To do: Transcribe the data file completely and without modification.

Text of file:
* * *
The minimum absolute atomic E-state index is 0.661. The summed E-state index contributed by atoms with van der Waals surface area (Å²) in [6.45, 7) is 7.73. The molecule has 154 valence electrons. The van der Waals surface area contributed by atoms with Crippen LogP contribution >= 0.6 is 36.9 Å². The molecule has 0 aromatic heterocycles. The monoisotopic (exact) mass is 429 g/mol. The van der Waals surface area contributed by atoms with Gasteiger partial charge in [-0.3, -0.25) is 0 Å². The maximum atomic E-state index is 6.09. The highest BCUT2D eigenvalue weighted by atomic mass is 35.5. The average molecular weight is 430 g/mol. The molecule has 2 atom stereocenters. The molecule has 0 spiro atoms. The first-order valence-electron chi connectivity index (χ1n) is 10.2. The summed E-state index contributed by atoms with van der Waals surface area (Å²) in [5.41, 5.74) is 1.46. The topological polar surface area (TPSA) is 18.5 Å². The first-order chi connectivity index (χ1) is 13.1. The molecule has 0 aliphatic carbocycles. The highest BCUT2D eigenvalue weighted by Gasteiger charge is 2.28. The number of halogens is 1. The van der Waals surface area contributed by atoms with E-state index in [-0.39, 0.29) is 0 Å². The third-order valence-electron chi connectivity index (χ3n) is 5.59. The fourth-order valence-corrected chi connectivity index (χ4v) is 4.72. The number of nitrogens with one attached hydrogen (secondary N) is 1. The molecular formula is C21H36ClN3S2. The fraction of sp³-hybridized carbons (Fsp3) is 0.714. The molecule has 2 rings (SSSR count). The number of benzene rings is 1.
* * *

The minimum absolute atomic E-state index is 0.661. The summed E-state index contributed by atoms with van der Waals surface area (Å²) in [6.45, 7) is 7.73. The molecule has 154 valence electrons. The van der Waals surface area contributed by atoms with Crippen LogP contribution >= 0.6 is 36.9 Å². The molecule has 0 aromatic heterocycles. The monoisotopic (exact) mass is 429 g/mol. The van der Waals surface area contributed by atoms with Gasteiger partial charge in [-0.3, -0.25) is 0 Å². The maximum atomic E-state index is 6.09. The highest BCUT2D eigenvalue weighted by atomic mass is 35.5. The average molecular weight is 430 g/mol. The molecule has 2 atom stereocenters. The molecule has 0 spiro atoms. The first-order valence-electron chi connectivity index (χ1n) is 10.2. The summed E-state index contributed by atoms with van der Waals surface area (Å²) in [5.41, 5.74) is 1.46. The topological polar surface area (TPSA) is 18.5 Å². The first-order chi connectivity index (χ1) is 13.1. The molecule has 0 aliphatic carbocycles. The highest BCUT2D eigenvalue weighted by Gasteiger charge is 2.28. The number of halogens is 1. The van der Waals surface area contributed by atoms with E-state index in [-0.39, 0.29) is 0 Å². The third-order valence-electron chi connectivity index (χ3n) is 5.59. The fourth-order valence-corrected chi connectivity index (χ4v) is 4.72. The number of nitrogens with one attached hydrogen (secondary N) is 1. The molecular formula is C21H36ClN3S2. The fraction of sp³-hybridized carbons (Fsp3) is 0.714. The molecule has 2 rings (SSSR count). The number of benzene rings is 1.